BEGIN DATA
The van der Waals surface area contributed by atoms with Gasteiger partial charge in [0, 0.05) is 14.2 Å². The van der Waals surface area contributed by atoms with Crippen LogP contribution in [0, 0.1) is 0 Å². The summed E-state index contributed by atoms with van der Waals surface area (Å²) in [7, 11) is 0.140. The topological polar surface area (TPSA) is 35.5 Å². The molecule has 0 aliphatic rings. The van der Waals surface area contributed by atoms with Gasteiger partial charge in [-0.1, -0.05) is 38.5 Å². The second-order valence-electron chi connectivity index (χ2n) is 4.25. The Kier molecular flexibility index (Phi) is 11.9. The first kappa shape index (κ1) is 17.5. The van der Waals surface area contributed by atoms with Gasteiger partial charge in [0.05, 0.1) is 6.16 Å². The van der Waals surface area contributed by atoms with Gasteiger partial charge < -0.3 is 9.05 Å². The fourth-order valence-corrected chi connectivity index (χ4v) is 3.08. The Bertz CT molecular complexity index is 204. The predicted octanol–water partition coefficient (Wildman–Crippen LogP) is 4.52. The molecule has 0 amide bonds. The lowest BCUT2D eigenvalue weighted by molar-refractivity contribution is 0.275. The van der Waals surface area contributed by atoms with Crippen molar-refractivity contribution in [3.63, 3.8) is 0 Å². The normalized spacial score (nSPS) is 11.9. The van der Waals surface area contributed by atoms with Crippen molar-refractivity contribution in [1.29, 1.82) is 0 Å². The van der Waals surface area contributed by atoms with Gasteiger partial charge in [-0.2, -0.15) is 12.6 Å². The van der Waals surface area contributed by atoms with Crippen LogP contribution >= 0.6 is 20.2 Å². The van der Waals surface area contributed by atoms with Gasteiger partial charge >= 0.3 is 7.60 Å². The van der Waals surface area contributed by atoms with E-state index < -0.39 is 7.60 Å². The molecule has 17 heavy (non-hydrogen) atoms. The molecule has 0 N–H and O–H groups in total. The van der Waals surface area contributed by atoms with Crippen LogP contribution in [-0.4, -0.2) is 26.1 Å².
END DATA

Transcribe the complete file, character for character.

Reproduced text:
The van der Waals surface area contributed by atoms with Gasteiger partial charge in [0, 0.05) is 14.2 Å². The van der Waals surface area contributed by atoms with Crippen LogP contribution in [0, 0.1) is 0 Å². The summed E-state index contributed by atoms with van der Waals surface area (Å²) in [7, 11) is 0.140. The topological polar surface area (TPSA) is 35.5 Å². The molecule has 0 aliphatic rings. The van der Waals surface area contributed by atoms with Gasteiger partial charge in [-0.1, -0.05) is 38.5 Å². The second-order valence-electron chi connectivity index (χ2n) is 4.25. The Kier molecular flexibility index (Phi) is 11.9. The first kappa shape index (κ1) is 17.5. The van der Waals surface area contributed by atoms with Gasteiger partial charge in [0.05, 0.1) is 6.16 Å². The van der Waals surface area contributed by atoms with Gasteiger partial charge < -0.3 is 9.05 Å². The fourth-order valence-corrected chi connectivity index (χ4v) is 3.08. The Bertz CT molecular complexity index is 204. The predicted octanol–water partition coefficient (Wildman–Crippen LogP) is 4.52. The molecule has 0 amide bonds. The lowest BCUT2D eigenvalue weighted by molar-refractivity contribution is 0.275. The van der Waals surface area contributed by atoms with Crippen molar-refractivity contribution in [3.63, 3.8) is 0 Å². The normalized spacial score (nSPS) is 11.9. The van der Waals surface area contributed by atoms with Crippen molar-refractivity contribution in [1.29, 1.82) is 0 Å². The van der Waals surface area contributed by atoms with Gasteiger partial charge in [-0.2, -0.15) is 12.6 Å². The van der Waals surface area contributed by atoms with Crippen LogP contribution >= 0.6 is 20.2 Å². The van der Waals surface area contributed by atoms with Gasteiger partial charge >= 0.3 is 7.60 Å². The van der Waals surface area contributed by atoms with E-state index < -0.39 is 7.60 Å². The molecule has 17 heavy (non-hydrogen) atoms. The molecule has 0 N–H and O–H groups in total. The van der Waals surface area contributed by atoms with Crippen LogP contribution in [-0.4, -0.2) is 26.1 Å².